Friday the Supreme Court announced that it would take up the the case against California’s Proposition 8, Hollingsworth v. Perry, and one of several cases against the so-called Defense of Marriage Act (DOMA),Windsor v. United States.
Evan Wolfson, founder and president of Freedom to Marry, released this statement via press release:
“By agreeing to hear a case against the so-called Defense of Marriage Act, the Court can now move swiftly to affirm what 10 federal rulings have already said: DOMA’s ‘gay exception’ to how the federal government treats married couples violates the Constitution and must fall. When it comes to the whole federal safety net that accompanies marriage – access to Social Security survivorship, health coverage, family leave, fair tax treatment, family immigration, and over 1000 other protections and responsibilities – couples who are legally married in the states should be treated by the federal government as what they are: married.”
Wolfson added, “Additionally, gay and lesbian couples in California – and indeed, all over the country – now look to the Supreme Court to affirm that the Constitution does not permit states to strip something as important as the freedom to marry away from one group of Americans.
“Wth the clock now ticking on Supreme Court rulings in 2013, it is more urgent than ever that we make the same strong case for the freedom to marry in the court of public opinion that our advocates are making in the courts of law. By winning more states and winning over more hearts and minds, we maximize our chances of victory in court, showing the justices that when they do the right thing, it will stand the test of time and be true to where the American people already are.”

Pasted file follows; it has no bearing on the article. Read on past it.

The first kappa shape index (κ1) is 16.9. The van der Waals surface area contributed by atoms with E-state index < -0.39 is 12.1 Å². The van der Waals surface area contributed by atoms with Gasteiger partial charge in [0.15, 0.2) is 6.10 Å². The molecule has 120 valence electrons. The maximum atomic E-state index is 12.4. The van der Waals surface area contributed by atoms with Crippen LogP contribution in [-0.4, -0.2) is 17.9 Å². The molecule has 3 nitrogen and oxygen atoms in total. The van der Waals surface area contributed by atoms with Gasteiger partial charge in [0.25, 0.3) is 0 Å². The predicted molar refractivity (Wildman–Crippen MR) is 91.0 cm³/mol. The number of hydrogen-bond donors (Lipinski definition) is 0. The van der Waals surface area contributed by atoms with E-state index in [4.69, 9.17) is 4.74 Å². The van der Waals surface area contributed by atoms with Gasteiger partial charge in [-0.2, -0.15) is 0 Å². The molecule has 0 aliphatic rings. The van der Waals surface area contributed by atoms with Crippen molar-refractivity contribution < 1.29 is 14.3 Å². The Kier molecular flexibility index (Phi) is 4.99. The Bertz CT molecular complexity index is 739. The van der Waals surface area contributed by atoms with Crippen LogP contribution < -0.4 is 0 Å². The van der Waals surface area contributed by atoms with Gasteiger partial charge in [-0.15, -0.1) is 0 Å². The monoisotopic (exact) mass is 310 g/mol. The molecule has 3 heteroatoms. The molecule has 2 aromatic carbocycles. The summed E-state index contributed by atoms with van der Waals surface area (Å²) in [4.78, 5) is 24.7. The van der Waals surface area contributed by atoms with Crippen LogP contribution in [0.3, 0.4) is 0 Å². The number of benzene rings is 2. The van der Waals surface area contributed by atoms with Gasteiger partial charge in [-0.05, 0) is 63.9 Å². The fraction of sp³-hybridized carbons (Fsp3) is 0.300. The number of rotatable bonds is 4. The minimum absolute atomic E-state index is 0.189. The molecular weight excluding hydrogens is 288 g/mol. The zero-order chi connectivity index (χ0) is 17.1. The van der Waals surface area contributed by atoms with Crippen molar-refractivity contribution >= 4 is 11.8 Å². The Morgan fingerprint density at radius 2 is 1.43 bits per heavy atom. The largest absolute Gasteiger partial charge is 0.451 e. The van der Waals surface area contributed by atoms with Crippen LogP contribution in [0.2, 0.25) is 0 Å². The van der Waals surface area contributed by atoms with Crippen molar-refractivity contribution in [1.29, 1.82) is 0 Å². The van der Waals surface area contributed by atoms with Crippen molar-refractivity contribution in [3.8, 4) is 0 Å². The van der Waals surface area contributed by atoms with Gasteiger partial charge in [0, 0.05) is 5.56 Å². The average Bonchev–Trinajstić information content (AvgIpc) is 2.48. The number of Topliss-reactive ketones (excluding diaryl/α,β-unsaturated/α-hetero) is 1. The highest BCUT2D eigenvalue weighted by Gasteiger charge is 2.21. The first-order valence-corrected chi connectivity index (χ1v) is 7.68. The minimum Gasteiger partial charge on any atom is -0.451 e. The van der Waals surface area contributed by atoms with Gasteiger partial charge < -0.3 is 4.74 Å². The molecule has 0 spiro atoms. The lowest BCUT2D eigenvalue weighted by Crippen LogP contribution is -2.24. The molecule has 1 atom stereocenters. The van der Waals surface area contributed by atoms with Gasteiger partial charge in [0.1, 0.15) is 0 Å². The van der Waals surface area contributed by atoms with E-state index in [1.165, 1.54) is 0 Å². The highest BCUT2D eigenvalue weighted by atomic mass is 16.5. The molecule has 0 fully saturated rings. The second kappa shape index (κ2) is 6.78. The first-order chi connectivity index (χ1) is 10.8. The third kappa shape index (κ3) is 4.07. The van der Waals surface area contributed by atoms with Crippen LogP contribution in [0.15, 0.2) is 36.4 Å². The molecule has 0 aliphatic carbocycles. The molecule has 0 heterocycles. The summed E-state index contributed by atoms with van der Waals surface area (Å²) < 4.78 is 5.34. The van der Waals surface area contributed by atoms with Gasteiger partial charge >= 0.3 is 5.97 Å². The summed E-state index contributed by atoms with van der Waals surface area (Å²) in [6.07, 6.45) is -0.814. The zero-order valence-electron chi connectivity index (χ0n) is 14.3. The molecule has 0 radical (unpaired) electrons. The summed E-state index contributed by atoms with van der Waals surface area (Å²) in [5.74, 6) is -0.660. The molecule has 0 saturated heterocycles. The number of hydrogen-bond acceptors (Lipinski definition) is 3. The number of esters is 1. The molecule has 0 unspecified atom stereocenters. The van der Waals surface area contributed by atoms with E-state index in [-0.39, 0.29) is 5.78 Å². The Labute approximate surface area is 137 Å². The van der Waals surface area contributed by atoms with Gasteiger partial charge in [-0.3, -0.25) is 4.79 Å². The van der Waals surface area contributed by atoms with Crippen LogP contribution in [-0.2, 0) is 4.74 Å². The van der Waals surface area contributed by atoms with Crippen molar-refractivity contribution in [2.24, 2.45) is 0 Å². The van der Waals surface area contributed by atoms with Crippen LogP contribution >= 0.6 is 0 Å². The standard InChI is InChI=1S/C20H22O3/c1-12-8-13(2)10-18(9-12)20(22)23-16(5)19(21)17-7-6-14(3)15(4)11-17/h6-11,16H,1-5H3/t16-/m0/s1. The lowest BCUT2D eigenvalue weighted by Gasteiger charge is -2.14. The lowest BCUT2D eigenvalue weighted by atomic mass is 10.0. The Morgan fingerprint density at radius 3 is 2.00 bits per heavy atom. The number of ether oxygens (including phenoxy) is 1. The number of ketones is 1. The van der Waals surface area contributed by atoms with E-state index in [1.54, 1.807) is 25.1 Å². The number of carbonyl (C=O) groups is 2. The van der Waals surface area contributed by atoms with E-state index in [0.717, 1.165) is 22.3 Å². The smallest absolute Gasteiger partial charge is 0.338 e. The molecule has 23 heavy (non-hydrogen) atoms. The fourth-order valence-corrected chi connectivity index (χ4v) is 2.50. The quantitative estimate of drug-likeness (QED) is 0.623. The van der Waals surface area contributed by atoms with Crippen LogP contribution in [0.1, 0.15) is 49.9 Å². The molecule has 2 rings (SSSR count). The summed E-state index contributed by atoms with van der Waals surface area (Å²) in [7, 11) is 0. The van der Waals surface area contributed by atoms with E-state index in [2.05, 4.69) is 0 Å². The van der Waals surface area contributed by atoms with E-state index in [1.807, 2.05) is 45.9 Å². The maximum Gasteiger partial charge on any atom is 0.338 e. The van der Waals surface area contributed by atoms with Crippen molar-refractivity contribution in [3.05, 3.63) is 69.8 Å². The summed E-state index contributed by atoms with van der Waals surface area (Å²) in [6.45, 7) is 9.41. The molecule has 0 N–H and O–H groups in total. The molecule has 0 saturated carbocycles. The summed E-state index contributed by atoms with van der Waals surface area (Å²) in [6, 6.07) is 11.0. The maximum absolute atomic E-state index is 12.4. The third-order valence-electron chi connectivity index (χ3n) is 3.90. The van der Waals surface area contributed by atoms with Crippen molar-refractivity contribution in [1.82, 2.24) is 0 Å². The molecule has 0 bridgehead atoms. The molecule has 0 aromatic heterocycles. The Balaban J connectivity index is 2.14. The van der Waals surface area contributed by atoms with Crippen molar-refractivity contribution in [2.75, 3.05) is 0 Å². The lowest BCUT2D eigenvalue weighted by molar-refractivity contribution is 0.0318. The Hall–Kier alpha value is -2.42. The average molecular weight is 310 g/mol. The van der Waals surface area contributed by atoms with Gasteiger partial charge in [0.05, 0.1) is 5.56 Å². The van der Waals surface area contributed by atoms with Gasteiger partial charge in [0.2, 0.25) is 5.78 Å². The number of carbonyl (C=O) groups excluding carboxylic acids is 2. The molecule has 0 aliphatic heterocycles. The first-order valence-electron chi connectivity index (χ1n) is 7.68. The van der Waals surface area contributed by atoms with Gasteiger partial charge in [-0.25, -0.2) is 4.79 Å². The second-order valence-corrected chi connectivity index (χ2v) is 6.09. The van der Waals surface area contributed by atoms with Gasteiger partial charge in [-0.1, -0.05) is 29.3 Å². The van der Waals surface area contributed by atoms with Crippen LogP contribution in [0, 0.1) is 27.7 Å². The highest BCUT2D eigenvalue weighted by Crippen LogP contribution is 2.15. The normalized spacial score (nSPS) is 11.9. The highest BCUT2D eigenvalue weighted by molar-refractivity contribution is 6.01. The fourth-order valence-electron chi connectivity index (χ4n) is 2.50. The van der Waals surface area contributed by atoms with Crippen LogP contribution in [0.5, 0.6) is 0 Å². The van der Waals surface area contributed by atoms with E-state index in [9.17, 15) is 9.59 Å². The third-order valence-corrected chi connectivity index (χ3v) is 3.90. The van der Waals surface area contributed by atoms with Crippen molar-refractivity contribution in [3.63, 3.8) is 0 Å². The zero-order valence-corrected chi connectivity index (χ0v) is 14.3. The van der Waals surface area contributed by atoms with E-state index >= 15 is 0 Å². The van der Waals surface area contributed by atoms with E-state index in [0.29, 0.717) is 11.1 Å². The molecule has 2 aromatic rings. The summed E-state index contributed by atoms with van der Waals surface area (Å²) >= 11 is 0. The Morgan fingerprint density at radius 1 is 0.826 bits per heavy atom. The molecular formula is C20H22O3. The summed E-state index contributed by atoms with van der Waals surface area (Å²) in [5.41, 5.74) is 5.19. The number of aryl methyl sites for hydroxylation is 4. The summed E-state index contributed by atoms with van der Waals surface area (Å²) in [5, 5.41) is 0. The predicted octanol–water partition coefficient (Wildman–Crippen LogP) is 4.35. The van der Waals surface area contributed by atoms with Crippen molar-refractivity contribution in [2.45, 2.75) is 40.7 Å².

Said Rev. Roland Stringfellow of the Bay Area, a Breakthrough Coalition member who plans to marry his partner Jerry Peterson: “As clergy members, both Jerry and I know that all of us, regardless who we love, are created in God’s image. It is our hope that when the Supreme Court rules on the Perry case next year, more of God’s children will be able to make a lifelong commitment to the person they love, and to strengthen their families, through marriage. Should the Court affirm the unconstitutionality of denying couples like us the freedom to marry, this nation will have taken another great step forward in its journey towards recognizing that we are all created equal, with the same rights and responsibilities, and that those rights include marriage.”
Said Corinne and Rose Villanueba of Fresno: “As parents of five teenage children (on top of a nine-year-old!) and domestic partners, we see firsthand every day what a difference it makes for kids to be able to tell their classmates and friends that their parents are married, and how important it is to have the security that comes with marriage. All of us, regardless of who we love, are at the center of a family, and being able to marry means as much to us as it does to our relatives. We hope that the Supreme Court will rule against Prop 8 next year, and that we will soon be able celebrate our marriage with our children and the rest of our family, knowing that we are equal before the law and that we have the same bond that others share.”
According to the National Conference of State Legislatures:
State issues marriage licenses to same-sex couples:
Connecticut, Iowa, Maine, Maryland, Massachusetts, New Hampshire, New York, Vermont, Washington, and the District of Columbia.
Same-sex marriage will go into effect in Washington starting December 6, 2012 and in Maryland in January 2013. The earliest Maine’s law will go into effect is January 2013. In California, a federal appeals court found that the state constitution’s restriction on same-sex marriage was invalid, but has postponed enforcement pending appeal.
States allows civil unions, providing state-level spousal rights to same-sex couples:
Delaware, Hawaii, Illinois, New Jersey, Rhode Island (Note: In Connecticut, Vermont and New Hampshire, same-sex marriage has replaced civil unions.)
State grants nearly all state-level spousal rights to unmarried couples (domestic partnerships):
California, Nevada, Oregon, Washington
State provides some state-level spousal rights to unmarried couples (domestic partnerships):
Hawaii, Maine, Wisconsin and the District of Columbia
Read more about the federal Defense of Marriage Act here.